Carolyn Kaster / AP

After 10 days of turmoil, the Trump White House yesterday looked and sounded shockingly normal. We hear President Trump was frustrated with the rollout of the executive order on migrant travel, and White House chief of staff Reince Priebus used it to push for a return to some kind of normal. You saw this, at least for a day, from afternoon to sundown.

The president appeared in the East Room and actually read his speech nominating U.S. District Judge Neil M. Gorsuch of Denver to the Supreme Court: "I only hope that both Democrats and Republicans can come together for once for the good of the country."

Gorsuch, 49, a measured conservative who is a favorite of the Republican establishment, then stepped to the microphone and gave a humble speech: "[W]hen we judges don our robes, it doesn't make us any smarter, but it does serve as a reminder of what's expected of us: Impartiality and independence, collegiality and courage."

CNN's Dana Bash had earlier posted a story saying Trump was unhappy with the backlash over the executive order "caused by poor communication to key agencies and members of Congress: "Priebus will now take more control of the systems dealing with basic functions, like executive orders.

  • "The way one source described it: Priebus already technically had the authority, but clearly the staff needed a reminder 'not to color outside their lines.' The same source said the executive order ... was moved too quickly without 'reading in' people who could have helped execute it more cleanly."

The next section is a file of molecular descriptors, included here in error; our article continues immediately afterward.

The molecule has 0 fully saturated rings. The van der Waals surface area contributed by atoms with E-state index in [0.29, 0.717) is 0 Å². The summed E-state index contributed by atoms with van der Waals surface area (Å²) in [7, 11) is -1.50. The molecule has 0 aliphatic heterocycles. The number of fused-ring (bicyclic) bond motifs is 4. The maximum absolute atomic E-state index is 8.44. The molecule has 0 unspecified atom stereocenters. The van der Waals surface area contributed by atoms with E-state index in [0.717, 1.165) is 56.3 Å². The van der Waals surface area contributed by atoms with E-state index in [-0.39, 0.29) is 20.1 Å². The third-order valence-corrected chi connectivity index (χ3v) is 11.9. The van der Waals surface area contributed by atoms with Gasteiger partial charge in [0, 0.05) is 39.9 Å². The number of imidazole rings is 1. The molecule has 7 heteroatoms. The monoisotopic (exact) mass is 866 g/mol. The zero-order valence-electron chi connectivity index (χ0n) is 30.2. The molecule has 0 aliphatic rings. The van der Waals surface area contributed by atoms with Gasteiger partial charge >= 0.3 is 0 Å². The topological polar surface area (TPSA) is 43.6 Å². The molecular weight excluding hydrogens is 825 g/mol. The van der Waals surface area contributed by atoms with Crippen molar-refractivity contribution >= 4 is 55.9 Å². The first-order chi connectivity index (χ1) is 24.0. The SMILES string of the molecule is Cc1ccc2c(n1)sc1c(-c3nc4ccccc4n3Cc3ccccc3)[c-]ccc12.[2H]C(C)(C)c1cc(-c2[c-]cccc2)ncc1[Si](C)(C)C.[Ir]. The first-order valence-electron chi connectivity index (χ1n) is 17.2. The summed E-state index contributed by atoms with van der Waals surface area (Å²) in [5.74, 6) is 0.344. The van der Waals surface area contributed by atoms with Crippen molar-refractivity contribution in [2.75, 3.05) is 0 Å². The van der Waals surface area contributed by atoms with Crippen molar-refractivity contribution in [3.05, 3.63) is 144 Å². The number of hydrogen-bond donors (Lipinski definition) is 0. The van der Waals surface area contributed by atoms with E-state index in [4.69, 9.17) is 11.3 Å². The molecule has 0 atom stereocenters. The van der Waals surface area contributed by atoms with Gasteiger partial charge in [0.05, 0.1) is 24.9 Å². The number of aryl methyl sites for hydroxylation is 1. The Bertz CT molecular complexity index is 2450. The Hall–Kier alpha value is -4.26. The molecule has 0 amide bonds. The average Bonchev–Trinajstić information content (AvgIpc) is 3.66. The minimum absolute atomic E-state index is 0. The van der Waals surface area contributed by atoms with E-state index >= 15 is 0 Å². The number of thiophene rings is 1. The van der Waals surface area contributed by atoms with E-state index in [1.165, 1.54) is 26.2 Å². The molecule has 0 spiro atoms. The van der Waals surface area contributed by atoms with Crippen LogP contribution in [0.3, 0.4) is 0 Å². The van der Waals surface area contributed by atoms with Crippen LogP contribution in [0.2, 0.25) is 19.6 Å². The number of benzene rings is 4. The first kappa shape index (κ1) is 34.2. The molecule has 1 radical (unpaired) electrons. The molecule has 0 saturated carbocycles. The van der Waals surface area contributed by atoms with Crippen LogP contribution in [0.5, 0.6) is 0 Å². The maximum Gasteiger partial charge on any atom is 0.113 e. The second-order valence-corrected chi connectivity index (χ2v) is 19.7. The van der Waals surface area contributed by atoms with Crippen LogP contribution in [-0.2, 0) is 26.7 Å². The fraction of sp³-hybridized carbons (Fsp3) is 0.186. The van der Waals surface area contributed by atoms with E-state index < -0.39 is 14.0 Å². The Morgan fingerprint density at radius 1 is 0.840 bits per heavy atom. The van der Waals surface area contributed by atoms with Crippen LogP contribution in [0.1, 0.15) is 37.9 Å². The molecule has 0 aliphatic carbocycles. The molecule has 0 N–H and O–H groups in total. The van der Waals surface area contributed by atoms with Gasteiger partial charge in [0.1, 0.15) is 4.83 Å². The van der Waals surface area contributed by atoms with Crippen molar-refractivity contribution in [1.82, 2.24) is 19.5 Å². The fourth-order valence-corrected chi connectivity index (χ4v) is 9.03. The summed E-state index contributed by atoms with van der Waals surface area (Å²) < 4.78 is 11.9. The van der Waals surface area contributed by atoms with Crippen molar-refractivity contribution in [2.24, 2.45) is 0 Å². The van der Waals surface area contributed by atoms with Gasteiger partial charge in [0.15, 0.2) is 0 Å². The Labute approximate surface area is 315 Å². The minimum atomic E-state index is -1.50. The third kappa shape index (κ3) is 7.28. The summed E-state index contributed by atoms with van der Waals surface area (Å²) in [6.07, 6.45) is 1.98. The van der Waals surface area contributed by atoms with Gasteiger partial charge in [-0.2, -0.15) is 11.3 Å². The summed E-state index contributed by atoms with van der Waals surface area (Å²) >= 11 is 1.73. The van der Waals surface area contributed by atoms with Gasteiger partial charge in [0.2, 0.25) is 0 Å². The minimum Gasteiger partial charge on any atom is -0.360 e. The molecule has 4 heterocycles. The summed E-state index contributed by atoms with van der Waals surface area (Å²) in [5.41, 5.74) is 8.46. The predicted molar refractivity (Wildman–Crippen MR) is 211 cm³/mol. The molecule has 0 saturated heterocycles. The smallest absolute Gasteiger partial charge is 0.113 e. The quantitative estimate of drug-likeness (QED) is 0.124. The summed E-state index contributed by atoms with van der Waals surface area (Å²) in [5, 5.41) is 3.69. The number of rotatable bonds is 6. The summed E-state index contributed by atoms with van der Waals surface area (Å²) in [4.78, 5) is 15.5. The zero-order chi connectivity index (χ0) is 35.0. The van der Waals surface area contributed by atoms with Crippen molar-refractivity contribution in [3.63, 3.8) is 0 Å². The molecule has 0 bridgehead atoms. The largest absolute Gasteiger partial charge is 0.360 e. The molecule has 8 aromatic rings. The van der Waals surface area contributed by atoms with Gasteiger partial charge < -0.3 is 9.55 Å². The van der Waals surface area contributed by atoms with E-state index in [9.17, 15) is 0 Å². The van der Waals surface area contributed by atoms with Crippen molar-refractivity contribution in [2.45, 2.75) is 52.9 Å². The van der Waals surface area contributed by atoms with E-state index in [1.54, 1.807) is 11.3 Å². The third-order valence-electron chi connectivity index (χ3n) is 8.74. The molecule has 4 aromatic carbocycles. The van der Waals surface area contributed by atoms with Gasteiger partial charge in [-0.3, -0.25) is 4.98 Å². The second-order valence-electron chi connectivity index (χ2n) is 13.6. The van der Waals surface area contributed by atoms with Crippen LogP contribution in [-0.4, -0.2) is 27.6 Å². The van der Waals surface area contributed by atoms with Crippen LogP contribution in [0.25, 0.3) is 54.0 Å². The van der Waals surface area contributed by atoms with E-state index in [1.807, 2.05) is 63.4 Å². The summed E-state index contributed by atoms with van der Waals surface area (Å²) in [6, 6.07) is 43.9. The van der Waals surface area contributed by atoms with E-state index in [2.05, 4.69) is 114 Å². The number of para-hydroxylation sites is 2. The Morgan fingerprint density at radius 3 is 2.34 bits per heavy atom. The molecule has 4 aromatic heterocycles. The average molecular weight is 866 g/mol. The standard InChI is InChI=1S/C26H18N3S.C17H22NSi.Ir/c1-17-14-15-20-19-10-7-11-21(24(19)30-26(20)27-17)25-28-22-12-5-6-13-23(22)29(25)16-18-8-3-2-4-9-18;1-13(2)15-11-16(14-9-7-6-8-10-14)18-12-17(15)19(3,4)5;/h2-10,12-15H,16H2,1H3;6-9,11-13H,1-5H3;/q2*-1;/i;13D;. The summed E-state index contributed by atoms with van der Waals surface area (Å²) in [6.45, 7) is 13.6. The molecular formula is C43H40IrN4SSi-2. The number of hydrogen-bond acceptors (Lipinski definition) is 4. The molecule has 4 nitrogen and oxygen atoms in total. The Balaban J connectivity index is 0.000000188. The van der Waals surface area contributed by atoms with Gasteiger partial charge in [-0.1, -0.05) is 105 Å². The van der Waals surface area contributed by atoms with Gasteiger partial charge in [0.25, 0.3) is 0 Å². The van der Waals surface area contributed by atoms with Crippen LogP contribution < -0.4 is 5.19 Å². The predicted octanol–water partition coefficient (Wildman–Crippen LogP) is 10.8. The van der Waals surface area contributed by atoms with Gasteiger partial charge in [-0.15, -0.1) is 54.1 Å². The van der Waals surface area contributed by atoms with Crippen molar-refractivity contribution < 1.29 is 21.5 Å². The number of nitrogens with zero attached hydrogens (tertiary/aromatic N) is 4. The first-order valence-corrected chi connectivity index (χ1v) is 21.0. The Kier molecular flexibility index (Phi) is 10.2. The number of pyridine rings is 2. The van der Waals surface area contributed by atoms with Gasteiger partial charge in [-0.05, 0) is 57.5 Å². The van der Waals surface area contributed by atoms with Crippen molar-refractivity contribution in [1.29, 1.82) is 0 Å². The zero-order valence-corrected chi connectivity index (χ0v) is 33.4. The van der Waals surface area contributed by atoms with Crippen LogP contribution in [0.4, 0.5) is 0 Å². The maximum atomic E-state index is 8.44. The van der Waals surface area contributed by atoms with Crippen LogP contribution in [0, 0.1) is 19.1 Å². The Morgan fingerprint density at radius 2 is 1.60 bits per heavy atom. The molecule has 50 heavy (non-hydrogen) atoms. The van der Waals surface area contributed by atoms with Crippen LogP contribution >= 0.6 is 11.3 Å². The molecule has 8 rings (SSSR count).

In the morning, the White House drew praise on Twitter from establishment Republicans for the announcement that Trump would continue to enforce an Obama executive order protecting employees from anti-LGBTQ workplace discrimination while working for federal contractors.

Ken Mehlman thanking a Republican president for "sound policy" and "smart politics." It was all so ... normal.

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Jeff Sessions loses Alabama Senate primary runoff

Jeff Sessions. Photo: Michael DeMocker/Getty Images

Former Attorney General Jeff Sessions has lost the Republican nomination for Senate to Tommy Tuberville in Alabama in Tuesday night’s primary runoff, AP reports.

Why it matters: Sessions had been the underdog in the race against former Auburn University head football coach Tommy Tuberville, who had the backing of President Trump. Tuberville will now face off against Sen. Doug Jones (D-Ala.) in November, who is considered to have one of the most vulnerable Democratic Senate seats in the country.

Updated 2 hours ago - Politics & Policy

Coronavirus dashboard

Illustration: Aïda Amer/Axios

  1. Global: Total confirmed cases as of 9 p.m. ET: 13,273,537 — Total deaths: 577,006 — Total recoveries — 7,367,106Map.
  2. U.S.: Total confirmed cases as of 9 p.m. ET: 3,424,304 — Total deaths: 136,432 — Total recoveries: 1,049,098 — Total tested: 41,764,557Map.
  3. Politics: Biden welcomes Trump wearing mask in public but warns "it’s not enough"
  4. Public health: Four former CDC heads say Trump's undermining of agency puts lives at risk — CDC director: U.S. could get coronavirus "under control" in 4–8 weeks if all wear masks.

Bank CEOs brace for worsening economic scenario

JPMorgan CEO Jamie Dimon. Photo: J. Lawler Duggan/For The Washington Post via Getty Images

Wells Fargo swung to its first loss since the financial crisis — while JPMorgan Chase and Citigroup reported significantly lower profits from a year earlier — as the banks set aside billions of dollars more in the second quarter for loans that may go bad.

Why it matters: The cumulative $28 billion in loan loss provisions that banks have so far announced they’re reserving serves as a signal they’re preparing for a colossal wave of loan defaults as the economy slogs through a coronavirus-driven downturn.